MIAMI, March 30 (UPI) -- Minor League Baseball players will receive significant salary increases and be paid year-round as part of a groundbreaking labor deal with MLB, league and union sources told UPI on Thursday morning.
The sources, not authorized to speak publicly because the agreement is pending an official vote from players and team owners, said the parties agreed to the five-year deal Wednesday.
Players received electronic ballots, with the union's recommendation to approve, Wednesday night. Team owners are expected to vote in the coming days.
Minor league players will receive back pay for spring training once the agreement is ratified. Those players were previously only paid salaries during the regular season.
As part of the agreement, players in the complex leagues will receive a pay raise from $4,800 to $19,800. Low-A and High-A player pay will jump from $11,000 to $26,200 and $27,000, respectively, the union source said. Double-A players will now make $30,250, up from $13,800.
Players in Triple-A, the highest level of the minors, will earn salaries of $35,800. They previously earned $17,500.
The recognition of minor leaguers as part of a union gives the players a due process system for disputes. Players now will have the ability to challenge aspects of disciplinary actions, with a neutral arbitrator instead of with the league.
Minor league players also regained name, image and likeness rights, which were surrendered under the former uniform players contract.
The agreement will result in major improvements to player housing, transportation and meals, in addition to the financial impact.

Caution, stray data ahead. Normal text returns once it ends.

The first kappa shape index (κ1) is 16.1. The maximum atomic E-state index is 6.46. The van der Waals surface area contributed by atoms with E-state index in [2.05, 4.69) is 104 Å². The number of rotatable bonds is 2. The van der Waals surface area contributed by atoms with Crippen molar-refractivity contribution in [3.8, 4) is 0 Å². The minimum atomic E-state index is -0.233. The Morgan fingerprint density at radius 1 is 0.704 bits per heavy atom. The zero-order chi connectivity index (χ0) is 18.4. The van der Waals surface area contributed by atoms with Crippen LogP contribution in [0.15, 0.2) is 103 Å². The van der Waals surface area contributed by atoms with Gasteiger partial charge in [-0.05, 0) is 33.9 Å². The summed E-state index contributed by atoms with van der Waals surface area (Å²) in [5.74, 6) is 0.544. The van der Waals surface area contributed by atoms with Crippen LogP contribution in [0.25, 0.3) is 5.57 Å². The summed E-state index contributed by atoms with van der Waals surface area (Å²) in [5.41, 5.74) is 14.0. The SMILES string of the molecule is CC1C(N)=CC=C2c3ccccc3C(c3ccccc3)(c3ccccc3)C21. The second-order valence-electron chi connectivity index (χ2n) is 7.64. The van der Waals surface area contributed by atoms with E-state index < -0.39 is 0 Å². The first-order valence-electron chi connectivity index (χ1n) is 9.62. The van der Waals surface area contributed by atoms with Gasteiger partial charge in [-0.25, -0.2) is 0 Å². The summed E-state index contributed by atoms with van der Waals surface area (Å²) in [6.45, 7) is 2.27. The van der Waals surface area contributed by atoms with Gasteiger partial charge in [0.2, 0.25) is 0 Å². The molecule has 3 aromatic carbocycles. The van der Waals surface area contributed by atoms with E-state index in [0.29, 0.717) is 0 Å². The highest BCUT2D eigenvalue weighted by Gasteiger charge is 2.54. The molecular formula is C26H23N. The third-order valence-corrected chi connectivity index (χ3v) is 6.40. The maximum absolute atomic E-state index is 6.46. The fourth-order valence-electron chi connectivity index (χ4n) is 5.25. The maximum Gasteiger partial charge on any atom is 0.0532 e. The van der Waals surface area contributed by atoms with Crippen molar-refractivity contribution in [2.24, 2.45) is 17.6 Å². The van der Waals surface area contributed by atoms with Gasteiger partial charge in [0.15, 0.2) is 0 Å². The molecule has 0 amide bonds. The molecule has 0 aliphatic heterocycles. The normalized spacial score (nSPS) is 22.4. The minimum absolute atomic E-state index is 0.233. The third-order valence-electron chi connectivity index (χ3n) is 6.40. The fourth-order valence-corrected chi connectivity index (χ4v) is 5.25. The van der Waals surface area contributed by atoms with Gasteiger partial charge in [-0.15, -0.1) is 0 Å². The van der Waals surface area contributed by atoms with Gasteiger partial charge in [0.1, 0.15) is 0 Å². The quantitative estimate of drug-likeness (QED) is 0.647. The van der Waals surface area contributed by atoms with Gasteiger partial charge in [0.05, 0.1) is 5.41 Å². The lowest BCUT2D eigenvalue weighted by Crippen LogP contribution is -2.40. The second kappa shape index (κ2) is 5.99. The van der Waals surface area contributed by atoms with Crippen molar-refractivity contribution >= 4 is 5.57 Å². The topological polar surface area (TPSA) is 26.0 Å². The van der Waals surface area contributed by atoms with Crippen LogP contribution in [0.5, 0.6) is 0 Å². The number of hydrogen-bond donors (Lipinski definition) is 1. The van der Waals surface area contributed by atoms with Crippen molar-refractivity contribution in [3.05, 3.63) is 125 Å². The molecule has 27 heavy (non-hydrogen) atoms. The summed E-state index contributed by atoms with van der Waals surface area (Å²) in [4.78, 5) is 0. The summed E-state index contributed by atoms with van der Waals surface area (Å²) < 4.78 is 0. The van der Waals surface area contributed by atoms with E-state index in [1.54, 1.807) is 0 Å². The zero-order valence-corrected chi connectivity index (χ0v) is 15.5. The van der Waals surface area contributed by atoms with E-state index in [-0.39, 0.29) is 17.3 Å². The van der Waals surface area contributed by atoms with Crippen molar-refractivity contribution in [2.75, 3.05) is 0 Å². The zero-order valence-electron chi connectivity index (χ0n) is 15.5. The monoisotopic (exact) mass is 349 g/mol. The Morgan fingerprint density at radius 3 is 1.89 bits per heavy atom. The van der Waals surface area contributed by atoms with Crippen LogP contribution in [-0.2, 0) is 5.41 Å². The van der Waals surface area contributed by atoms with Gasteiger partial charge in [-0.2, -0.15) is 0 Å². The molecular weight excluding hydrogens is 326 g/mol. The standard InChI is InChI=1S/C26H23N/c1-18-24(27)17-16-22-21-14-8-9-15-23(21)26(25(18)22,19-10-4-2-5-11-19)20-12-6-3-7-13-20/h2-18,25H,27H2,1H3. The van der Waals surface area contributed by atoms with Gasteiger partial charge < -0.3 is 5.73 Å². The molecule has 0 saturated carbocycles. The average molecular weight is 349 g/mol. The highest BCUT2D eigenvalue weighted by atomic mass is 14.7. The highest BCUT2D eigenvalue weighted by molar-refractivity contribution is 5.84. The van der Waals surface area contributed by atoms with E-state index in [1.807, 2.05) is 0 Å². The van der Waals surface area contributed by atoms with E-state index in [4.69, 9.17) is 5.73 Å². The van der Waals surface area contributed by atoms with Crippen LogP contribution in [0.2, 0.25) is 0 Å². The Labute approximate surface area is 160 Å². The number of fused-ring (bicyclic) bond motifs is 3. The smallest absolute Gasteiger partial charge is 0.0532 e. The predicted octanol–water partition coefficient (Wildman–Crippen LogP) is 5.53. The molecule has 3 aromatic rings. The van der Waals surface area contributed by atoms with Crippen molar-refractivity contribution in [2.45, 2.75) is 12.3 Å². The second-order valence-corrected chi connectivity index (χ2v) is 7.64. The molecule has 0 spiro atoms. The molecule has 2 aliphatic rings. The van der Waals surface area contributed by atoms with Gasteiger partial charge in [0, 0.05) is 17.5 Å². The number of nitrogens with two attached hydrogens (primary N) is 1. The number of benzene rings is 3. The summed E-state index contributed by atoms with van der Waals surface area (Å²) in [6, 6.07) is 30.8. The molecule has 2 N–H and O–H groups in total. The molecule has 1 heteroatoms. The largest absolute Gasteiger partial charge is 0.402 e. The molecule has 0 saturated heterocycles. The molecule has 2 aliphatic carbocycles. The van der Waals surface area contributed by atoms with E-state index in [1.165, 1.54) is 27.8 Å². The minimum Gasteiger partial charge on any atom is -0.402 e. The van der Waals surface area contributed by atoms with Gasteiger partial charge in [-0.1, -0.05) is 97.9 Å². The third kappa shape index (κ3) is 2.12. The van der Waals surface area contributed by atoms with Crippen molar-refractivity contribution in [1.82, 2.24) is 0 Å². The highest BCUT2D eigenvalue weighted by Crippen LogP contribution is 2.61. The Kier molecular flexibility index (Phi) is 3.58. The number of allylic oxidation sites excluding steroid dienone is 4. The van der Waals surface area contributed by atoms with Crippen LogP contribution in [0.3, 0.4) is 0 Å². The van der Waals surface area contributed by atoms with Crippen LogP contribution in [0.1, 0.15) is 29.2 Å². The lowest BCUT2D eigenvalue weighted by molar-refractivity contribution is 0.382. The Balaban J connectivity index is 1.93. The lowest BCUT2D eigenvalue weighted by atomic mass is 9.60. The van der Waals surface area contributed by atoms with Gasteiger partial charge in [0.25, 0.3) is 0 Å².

MLB took control of the minor league system in 2020 and announced a new player development structure in 2021. The league slightly increased minor league pay in 2021 and offered player housing in 2022.
The Major League Baseball Players Association became the minor league players' bargaining representative in September, which led to MLB voluntarily recognizing the union.
MLB eliminated more than 40 minor league teams and cut its draft to 20 rounds from 40 in other changes to the farm system in recent years.
Wednesday's historic agreement was made the same day U.S. magistrate judge Joseph C. Spero approved a $185 million settlement for minor league players as part of a lawsuit against MLB for alleged violations of federal minimum wage laws. Spero issued that approval in federal court in San Francisco.
Korein Tillery attorney Garrett Broshuis, who represented the players in that case, tweeted Wednesday that the result will provide "backpay to thousands" of players.
MLB agreed to pay that class-action lawsuit settlement in July.